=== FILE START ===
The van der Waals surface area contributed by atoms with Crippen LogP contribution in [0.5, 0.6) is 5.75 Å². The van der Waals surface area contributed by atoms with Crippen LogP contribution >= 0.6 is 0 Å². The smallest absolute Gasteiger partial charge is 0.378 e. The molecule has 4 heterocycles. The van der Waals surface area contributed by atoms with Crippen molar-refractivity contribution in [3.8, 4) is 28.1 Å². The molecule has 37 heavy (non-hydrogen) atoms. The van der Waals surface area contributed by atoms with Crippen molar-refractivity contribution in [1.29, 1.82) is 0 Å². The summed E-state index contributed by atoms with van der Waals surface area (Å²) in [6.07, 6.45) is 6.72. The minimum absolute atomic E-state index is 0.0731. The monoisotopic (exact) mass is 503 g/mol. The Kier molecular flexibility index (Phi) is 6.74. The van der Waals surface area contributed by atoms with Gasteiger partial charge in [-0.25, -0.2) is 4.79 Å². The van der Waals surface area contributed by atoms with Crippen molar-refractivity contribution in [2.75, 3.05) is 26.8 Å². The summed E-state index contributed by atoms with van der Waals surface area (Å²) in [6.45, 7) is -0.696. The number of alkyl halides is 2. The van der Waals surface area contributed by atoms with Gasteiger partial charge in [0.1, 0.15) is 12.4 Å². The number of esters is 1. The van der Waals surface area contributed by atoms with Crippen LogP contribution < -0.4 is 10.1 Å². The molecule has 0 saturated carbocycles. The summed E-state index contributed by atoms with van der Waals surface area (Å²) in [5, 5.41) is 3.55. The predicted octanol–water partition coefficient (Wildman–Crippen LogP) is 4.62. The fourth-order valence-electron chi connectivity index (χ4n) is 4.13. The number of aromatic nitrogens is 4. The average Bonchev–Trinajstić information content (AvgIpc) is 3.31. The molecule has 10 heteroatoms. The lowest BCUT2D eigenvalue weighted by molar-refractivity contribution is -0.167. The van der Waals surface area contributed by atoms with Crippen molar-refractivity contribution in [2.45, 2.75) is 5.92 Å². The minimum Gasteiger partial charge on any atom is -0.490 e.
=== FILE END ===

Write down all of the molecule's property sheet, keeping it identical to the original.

The van der Waals surface area contributed by atoms with Crippen LogP contribution in [0.5, 0.6) is 5.75 Å². The van der Waals surface area contributed by atoms with Crippen LogP contribution >= 0.6 is 0 Å². The smallest absolute Gasteiger partial charge is 0.378 e. The molecule has 4 heterocycles. The van der Waals surface area contributed by atoms with Crippen molar-refractivity contribution in [3.8, 4) is 28.1 Å². The molecule has 37 heavy (non-hydrogen) atoms. The van der Waals surface area contributed by atoms with Crippen molar-refractivity contribution in [1.29, 1.82) is 0 Å². The summed E-state index contributed by atoms with van der Waals surface area (Å²) in [6.07, 6.45) is 6.72. The minimum absolute atomic E-state index is 0.0731. The monoisotopic (exact) mass is 503 g/mol. The Kier molecular flexibility index (Phi) is 6.74. The van der Waals surface area contributed by atoms with Gasteiger partial charge in [-0.25, -0.2) is 4.79 Å². The van der Waals surface area contributed by atoms with Crippen molar-refractivity contribution in [2.75, 3.05) is 26.8 Å². The summed E-state index contributed by atoms with van der Waals surface area (Å²) in [6.45, 7) is -0.696. The number of alkyl halides is 2. The van der Waals surface area contributed by atoms with Gasteiger partial charge in [0.1, 0.15) is 12.4 Å². The number of esters is 1. The van der Waals surface area contributed by atoms with Crippen LogP contribution < -0.4 is 10.1 Å². The molecule has 0 saturated carbocycles. The summed E-state index contributed by atoms with van der Waals surface area (Å²) in [5, 5.41) is 3.55. The predicted octanol–water partition coefficient (Wildman–Crippen LogP) is 4.62. The fourth-order valence-electron chi connectivity index (χ4n) is 4.13. The number of aromatic nitrogens is 4. The average Bonchev–Trinajstić information content (AvgIpc) is 3.31. The molecule has 10 heteroatoms. The lowest BCUT2D eigenvalue weighted by molar-refractivity contribution is -0.167. The van der Waals surface area contributed by atoms with Crippen molar-refractivity contribution in [2.45, 2.75) is 5.92 Å². The minimum Gasteiger partial charge on any atom is -0.490 e.